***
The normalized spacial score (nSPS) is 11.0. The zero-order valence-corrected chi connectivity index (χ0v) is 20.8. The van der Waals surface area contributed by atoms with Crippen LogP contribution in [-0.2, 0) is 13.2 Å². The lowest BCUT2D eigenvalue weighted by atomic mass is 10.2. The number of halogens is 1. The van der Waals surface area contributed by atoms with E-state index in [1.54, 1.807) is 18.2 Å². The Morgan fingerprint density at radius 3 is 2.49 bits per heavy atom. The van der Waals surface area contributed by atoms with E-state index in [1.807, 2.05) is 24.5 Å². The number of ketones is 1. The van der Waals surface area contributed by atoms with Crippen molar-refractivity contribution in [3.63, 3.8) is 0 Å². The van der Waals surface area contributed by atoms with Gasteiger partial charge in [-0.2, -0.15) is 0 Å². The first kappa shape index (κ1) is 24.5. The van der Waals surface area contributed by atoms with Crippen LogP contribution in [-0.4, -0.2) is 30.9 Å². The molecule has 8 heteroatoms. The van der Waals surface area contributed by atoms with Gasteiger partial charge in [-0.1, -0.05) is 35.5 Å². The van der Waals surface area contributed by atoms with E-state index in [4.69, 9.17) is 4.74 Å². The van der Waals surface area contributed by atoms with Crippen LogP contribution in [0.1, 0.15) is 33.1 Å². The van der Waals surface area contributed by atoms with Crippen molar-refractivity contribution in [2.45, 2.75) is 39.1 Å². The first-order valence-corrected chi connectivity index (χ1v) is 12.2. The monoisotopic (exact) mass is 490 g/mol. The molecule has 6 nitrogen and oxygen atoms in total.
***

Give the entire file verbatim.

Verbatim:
The normalized spacial score (nSPS) is 11.0. The zero-order valence-corrected chi connectivity index (χ0v) is 20.8. The van der Waals surface area contributed by atoms with Crippen LogP contribution in [-0.2, 0) is 13.2 Å². The lowest BCUT2D eigenvalue weighted by atomic mass is 10.2. The number of halogens is 1. The van der Waals surface area contributed by atoms with E-state index in [1.54, 1.807) is 18.2 Å². The Morgan fingerprint density at radius 3 is 2.49 bits per heavy atom. The van der Waals surface area contributed by atoms with E-state index in [1.807, 2.05) is 24.5 Å². The number of ketones is 1. The van der Waals surface area contributed by atoms with Crippen molar-refractivity contribution in [3.63, 3.8) is 0 Å². The van der Waals surface area contributed by atoms with Gasteiger partial charge in [-0.2, -0.15) is 0 Å². The first kappa shape index (κ1) is 24.5. The van der Waals surface area contributed by atoms with Crippen LogP contribution in [-0.4, -0.2) is 30.9 Å². The molecule has 8 heteroatoms. The van der Waals surface area contributed by atoms with Gasteiger partial charge in [-0.1, -0.05) is 35.5 Å². The van der Waals surface area contributed by atoms with E-state index in [4.69, 9.17) is 4.74 Å². The van der Waals surface area contributed by atoms with Crippen LogP contribution in [0.1, 0.15) is 33.1 Å². The van der Waals surface area contributed by atoms with Crippen molar-refractivity contribution in [2.45, 2.75) is 39.1 Å². The first-order valence-corrected chi connectivity index (χ1v) is 12.2. The monoisotopic (exact) mass is 490 g/mol. The molecule has 6 nitrogen and oxygen atoms in total.